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    Russia-Turkey S-400 missile deal


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    Post  LMFS on Mon Apr 15, 2019 1:17 pm

    magnumcromagnon wrote:But does the cost factor in France, Germany, and effectively Turkey leaving the program?
    France and Germany are not partners as far as I know and Turkey has not yet left.

    The cost estimates for all the program would be affected by increase or reduction of total number of orders, but there have been new customers as well so I am not sure what is the currently expected number of aircraft.

    GarryB wrote:
    I suspect the cost of operational use and continued problems with the aircraft has led to them reducing their profit margin, and more important those charts show projected prices... when countries reduce their order numbers that will normally have the reverse effect.

    So with the price going down and orders going down... better watch out for material substitution and simple fraud.

    The Airframe life was supposed to be 8,000 hours and is actually only about 2,000 hours, which is going to effect lifetime costs, because these birds are going to die young.
    My feeling is that Trump came with his "deal mastery" threatening to cut the program and then lower prices were forced on Lockheed and P&W, which had been probably ripping off the DoD in previous LRIPs. So much for free market economy...

    APUC and PAUC are projected prices, LRIP prices are not.

    Airframe life issues were with some of the early manufactured units, not with the current ones AFAIK

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    Post  Godric on Thu Apr 18, 2019 10:39 am

    LMFS wrote:
    miketheterrible wrote:There is, in no way, it is lower than $100M. Not only the parts are made in multiple different countries, but it being cheaper than Rafale as an example where whole production is at home, is silly.

    No, it was debunked. Sorry dude.

    Best bet? See how much it costs let's say Italy or others in their next upcoming orders (or Poland).
    The data you saw are the APUC and PAUC related to program wide costs. I researched this, I am positive about it.

    Unit Costs
    As of December 2017, the F-35 program had a program acquisition unit cost (or PAUC, meaning total acquisition cost divided by the 2,456 research and development and procurement aircraft) of about $110.0 million and an average procurement unit cost (or APUC, meaning total procurement cost divided by the 2,443 production aircraft) of $89.8 million, in constant FY2012 dollars

    However, this reflects the cost of the aircraft without its engine, as the engine program was broken out as a separate reporting line in 2011.
    As of December 2017, the F-35 engine program had a program acquisition unit cost of about $21.6 million and an average procurement unit cost of $16.4 million in constant FY2012 dollars. Just as the reported airframe costs represent a program average and do not discriminate among the variants, the engine costs do not discriminate between the single engines used in the F-35A and C and the more expensive engine/lift fan combination for the F-35B.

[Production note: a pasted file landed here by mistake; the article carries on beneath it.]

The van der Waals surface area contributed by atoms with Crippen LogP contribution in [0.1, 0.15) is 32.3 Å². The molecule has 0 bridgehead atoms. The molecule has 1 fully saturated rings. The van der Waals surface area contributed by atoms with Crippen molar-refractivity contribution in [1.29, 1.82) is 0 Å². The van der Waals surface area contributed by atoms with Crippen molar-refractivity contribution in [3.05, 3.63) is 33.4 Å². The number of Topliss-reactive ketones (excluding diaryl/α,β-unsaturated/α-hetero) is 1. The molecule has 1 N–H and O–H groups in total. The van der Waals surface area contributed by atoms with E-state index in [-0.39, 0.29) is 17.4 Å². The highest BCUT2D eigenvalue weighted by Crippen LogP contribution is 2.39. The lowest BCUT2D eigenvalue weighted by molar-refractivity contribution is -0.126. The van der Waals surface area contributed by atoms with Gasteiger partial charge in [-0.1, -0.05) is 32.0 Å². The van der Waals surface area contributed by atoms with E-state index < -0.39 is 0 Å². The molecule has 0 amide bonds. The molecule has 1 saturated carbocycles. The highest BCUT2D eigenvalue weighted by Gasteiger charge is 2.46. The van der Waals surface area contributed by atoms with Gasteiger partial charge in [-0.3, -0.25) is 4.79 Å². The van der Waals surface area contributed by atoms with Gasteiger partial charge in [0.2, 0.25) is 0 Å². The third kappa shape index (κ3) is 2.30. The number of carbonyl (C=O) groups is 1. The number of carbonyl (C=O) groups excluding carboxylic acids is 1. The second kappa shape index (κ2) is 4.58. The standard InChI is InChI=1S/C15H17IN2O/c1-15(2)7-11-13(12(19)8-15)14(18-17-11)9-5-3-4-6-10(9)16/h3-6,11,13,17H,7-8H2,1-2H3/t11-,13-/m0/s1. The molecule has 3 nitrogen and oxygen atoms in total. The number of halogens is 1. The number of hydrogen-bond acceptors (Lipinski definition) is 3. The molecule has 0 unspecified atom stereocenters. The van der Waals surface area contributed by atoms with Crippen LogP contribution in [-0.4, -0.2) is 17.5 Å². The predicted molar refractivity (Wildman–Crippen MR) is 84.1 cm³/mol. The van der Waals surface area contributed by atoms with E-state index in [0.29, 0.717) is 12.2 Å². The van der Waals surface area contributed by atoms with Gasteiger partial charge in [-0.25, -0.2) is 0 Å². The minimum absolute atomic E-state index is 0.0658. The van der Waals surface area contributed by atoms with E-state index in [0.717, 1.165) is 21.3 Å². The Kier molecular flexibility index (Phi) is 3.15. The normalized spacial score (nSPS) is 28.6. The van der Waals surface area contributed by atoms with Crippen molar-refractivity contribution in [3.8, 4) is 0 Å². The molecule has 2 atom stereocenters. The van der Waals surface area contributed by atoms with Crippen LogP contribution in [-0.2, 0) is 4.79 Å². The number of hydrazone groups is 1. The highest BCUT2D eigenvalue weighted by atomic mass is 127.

However, beginning in December 2016, DOD’s Selected Acquisition Reports broke out unit recurring flyaway costs of the three engines as well as the separate airframes, as follows:

    Russia-Turkey S-400 missile deal - Page 3 Costs_15
    Unit Cost Projections
    The F-35 program continues efforts to make the F-35 cost-competitive with previous-generation aircraft. (It should be noted that the articles cited below reference the cost of the F-35A, the simplest model.)
    F-35 fighter jets will sell for as little as $80 million in five years, according to the Pentagon official running the program.
    “The cost of an F-35A in 2019 will be somewhere between $80 and $85 million, with an engine, with profit, with inflation,” U.S. Air Force Lieutenant General Christopher Bogdan, the Pentagon’s manager of the program, told reporters in Canberra today.109
    That article dated from 2014. More recently, efforts have been increased to reach the same target:
    [Lockheed Martin] will invest up to $170 million over the next two years to extend its existing “Blueprint for Affordability” measure ... to drive down the unit cost of an F-35A to $85 million by 2019.110
    As noted in Table 4, the average unit flyaway cost of an F-35A is officially projected at $77.5 million.

    Beyond the table I already submitted:

    For the eleventh consecutive year, the cost of an F-35A was lowered. The F-35A unit price including aircraft, engine and fee, is $89.2 million. This represents a 5.4 percent reduction from the $94.3 million it cost for an F-35A in Low-Rate Initial Production Lot 10 (LRIP 10).

    As said, they have many ways of recovering the money after the sale, given not accessing ALIS will get your fleet grounded. And if Rafale sells more expensive then it says all about market value of both planes I guess...

    if those prices are correct the UK /Royal Navy is being ripped off as UK is paying more than £160 million for each F-35B Laughing Laughing

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    Post  GarryB on Thu Apr 18, 2019 1:33 pm

    It says projected cost... it is what they are estimating... the way they estimated that it would be in service in 2010 and would be in full scale mass production by now too...

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